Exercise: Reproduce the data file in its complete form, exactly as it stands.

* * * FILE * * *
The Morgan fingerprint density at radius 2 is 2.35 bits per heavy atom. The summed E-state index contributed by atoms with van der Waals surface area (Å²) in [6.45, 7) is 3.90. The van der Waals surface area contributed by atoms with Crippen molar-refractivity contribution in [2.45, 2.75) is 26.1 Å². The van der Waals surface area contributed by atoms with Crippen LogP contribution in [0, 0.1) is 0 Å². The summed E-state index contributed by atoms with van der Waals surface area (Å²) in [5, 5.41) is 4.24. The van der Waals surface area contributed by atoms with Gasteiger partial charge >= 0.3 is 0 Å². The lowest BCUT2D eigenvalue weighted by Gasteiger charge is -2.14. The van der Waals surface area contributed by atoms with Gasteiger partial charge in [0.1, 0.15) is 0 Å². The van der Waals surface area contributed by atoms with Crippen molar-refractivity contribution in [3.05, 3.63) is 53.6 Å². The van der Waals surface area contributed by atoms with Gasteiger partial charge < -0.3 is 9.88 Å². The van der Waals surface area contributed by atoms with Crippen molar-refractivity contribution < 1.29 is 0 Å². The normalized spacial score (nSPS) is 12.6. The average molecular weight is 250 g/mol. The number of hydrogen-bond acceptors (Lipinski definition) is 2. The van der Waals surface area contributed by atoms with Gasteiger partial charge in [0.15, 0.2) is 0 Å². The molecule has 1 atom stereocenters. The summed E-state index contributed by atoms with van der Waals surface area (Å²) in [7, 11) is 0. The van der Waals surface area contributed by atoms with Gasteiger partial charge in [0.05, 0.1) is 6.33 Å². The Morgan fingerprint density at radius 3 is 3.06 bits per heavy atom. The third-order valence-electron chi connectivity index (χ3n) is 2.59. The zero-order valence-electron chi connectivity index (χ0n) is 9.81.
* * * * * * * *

The Morgan fingerprint density at radius 2 is 2.35 bits per heavy atom. The summed E-state index contributed by atoms with van der Waals surface area (Å²) in [6.45, 7) is 3.90. The van der Waals surface area contributed by atoms with Crippen molar-refractivity contribution in [2.45, 2.75) is 26.1 Å². The van der Waals surface area contributed by atoms with Crippen LogP contribution in [0, 0.1) is 0 Å². The summed E-state index contributed by atoms with van der Waals surface area (Å²) in [5, 5.41) is 4.24. The van der Waals surface area contributed by atoms with Gasteiger partial charge >= 0.3 is 0 Å². The lowest BCUT2D eigenvalue weighted by Gasteiger charge is -2.14. The van der Waals surface area contributed by atoms with Gasteiger partial charge in [0.1, 0.15) is 0 Å². The van der Waals surface area contributed by atoms with Crippen molar-refractivity contribution in [3.05, 3.63) is 53.6 Å². The van der Waals surface area contributed by atoms with Gasteiger partial charge < -0.3 is 9.88 Å². The van der Waals surface area contributed by atoms with Crippen molar-refractivity contribution < 1.29 is 0 Å². The normalized spacial score (nSPS) is 12.6. The average molecular weight is 250 g/mol. The number of hydrogen-bond acceptors (Lipinski definition) is 2. The van der Waals surface area contributed by atoms with Gasteiger partial charge in [0.15, 0.2) is 0 Å². The molecule has 1 atom stereocenters. The summed E-state index contributed by atoms with van der Waals surface area (Å²) in [7, 11) is 0. The van der Waals surface area contributed by atoms with Gasteiger partial charge in [0.05, 0.1) is 6.33 Å². The Morgan fingerprint density at radius 3 is 3.06 bits per heavy atom. The third-order valence-electron chi connectivity index (χ3n) is 2.59. The zero-order valence-electron chi connectivity index (χ0n) is 9.81.